There’s no question that Jay Thompson is disabled. Three years, at
age 44, he developed ALS — Lou Gehrig’s disease. Now he lays
immobilized in a hospital bed.
So the question is: What happened to his disability insurance?
“We believed that it would take care of him,” said his wife
Jay worked 26 years for AT&T, where he had a company policy
for long term disability. When he literally started falling down on the
job, AT&T put him on disability and helped him work out a financial plan to
pay the bills and care for his wife and four daughters. Jay says that
plan combined disability payments with money from his pension fund.
“For the first several months, no problem, we were
receiving the checks,” Theresa said.
Until a notice arrived.
“I got the letter while he was in the hospital,” recalled
Theresa, who has to speak for both of them since Jay lost his speech.
“He had an infection and a fever.”
The letter said Jay’s disability payments would drop from
$3000 a month to zero. Why? AT&T claimed Jay wasn’t eligible for
disability payments because he was getting too much money from his
pension — something his wife says the couple couldn’t understand.
“So I called them, like this, very upset,” said Theresa,
starting to cry. “I said please don’t do this right now.”
But that wasn’t all.
Because the letter also said Jay would have to pay back
the $27,000 in disability he’d already received, or else AT&T would
send him to collections.
“I said, can you at least wait until we’re out of the
hospital?” begged Theresa. “He’s on the verge of living or dying. Can
you just wait? She said I’m sorry, we need to collect this money now.”
“It’s just so low down to make that kind of a threat when
somebody’s in that kind of situation,” says said Bach, who runs United
Policyholders, a non-profit that helps solve insurance problems.
“How can somebody who is so clearly disabled wind up
getting essentially no disability benefits?” I ask.
“Because we have a broken system,” said Bach.
So what’s gone wrong in the system that’s supposed to protect you
if you become sick and disabled? Bach and other advocates say it’s an
abuse in the use of something called “offsetting.” What’s that? It’s
when your employer or insurance company adds up how much income a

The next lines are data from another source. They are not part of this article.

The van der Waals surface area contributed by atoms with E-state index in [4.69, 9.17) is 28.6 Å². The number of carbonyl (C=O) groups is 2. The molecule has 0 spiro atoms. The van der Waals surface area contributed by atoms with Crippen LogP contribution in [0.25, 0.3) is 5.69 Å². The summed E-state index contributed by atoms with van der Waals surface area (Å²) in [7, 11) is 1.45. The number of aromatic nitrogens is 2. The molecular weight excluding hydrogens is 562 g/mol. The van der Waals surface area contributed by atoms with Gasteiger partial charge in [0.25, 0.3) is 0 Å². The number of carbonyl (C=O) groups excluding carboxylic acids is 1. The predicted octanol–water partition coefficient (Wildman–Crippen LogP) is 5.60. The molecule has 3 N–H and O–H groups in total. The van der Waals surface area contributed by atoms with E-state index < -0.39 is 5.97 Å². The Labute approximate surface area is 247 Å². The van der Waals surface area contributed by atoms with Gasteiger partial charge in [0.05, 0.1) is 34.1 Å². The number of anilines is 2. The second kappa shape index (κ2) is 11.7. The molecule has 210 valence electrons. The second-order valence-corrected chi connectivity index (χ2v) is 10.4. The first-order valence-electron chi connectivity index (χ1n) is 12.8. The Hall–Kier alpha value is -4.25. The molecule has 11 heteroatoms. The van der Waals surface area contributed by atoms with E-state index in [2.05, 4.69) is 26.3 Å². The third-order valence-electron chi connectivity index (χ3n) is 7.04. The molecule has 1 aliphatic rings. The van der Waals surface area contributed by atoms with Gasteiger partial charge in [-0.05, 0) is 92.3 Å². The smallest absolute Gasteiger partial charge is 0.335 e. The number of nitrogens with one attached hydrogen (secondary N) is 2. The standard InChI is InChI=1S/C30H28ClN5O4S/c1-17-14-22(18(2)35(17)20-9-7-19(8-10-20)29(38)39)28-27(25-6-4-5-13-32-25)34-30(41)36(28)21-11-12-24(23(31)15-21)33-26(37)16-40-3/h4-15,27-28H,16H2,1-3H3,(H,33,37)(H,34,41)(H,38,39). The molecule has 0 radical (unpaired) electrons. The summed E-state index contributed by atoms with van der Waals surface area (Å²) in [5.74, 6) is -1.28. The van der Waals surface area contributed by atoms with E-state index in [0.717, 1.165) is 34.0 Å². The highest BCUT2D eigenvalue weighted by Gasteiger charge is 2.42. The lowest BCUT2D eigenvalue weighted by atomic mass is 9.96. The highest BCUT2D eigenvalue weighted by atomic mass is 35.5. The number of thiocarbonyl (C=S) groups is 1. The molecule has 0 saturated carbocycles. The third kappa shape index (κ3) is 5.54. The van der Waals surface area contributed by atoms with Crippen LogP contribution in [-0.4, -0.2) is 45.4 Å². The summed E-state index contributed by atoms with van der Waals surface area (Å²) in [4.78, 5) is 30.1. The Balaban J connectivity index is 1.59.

disabled person gets from other sources, then deducts — or “offsets” —
that money from their disability payments.
So if you get social security money for your disability?
That’s an offset. If you get money from a lawsuit? That’s an offset.
Early withdrawal from your pension fund? Another offset. And on and on…
“It almost begins to sound like, Hey, any money you have is
ours,” asks Werner.
“That’s exactly what it is,” Bach said. “Insurance
companies are using any opportunity they can to reduce their payout.
AT&T told CBS 5 Investigates they “disagree with Mr.
Thompson’s version of events.” You can
read their entire statement using the link at the top of this story. The
company says he was told that if he chose to take his pension at the
same time as his disability payments, that those payments would be
severely reduced; and that his insurance policy clearly spells that out.
But Thompson insists he never would have risked his
disability income by withdrawing his pension, and that he trusted the
company’s benefits advisors to give him the right advice. Using a
special computer joystick controlled with his lips and the one finger he
can still move, Jay was able to tell us that he never heard anything
about offsets and never even saw a copy of the company’s disability
policy. Given all that, how could he have known?
“I think he felt very betrayed,” said Theresa.
A spokesman for the insurance industry told CBS 5
Investigates that offsets are intended to keep people from getting rich
off their disability benefits.
But consumer advocate Amy Bach said, “We
never have encountered a consumer who is coming out ahead of what their
pre-disability salary was. We just never see it.”
“Expenses are astronomical,” said Theresa. “And it’s not
making anybody rich to allow me to sleep sometimes. We’re not making
oodles of money, or doing anything really wild and exciting.”
Meanwhile, AT&T keeps sending Jay demands for payment.
But Theresa says her husband won’t need those disability payments much
“They know and he knows he’s dying from this. This is not a
broken leg or something that’s going to get better. This is going to
Jay and Theresa plan to take AT&T to court to try to get back
at least some disability payment. But his odds of winning are slim.
To watch video of this story, go to http://firstname.lastname@example.org
For Part 2, click here: Why employers and insurance
companies are not afraid of lawsuits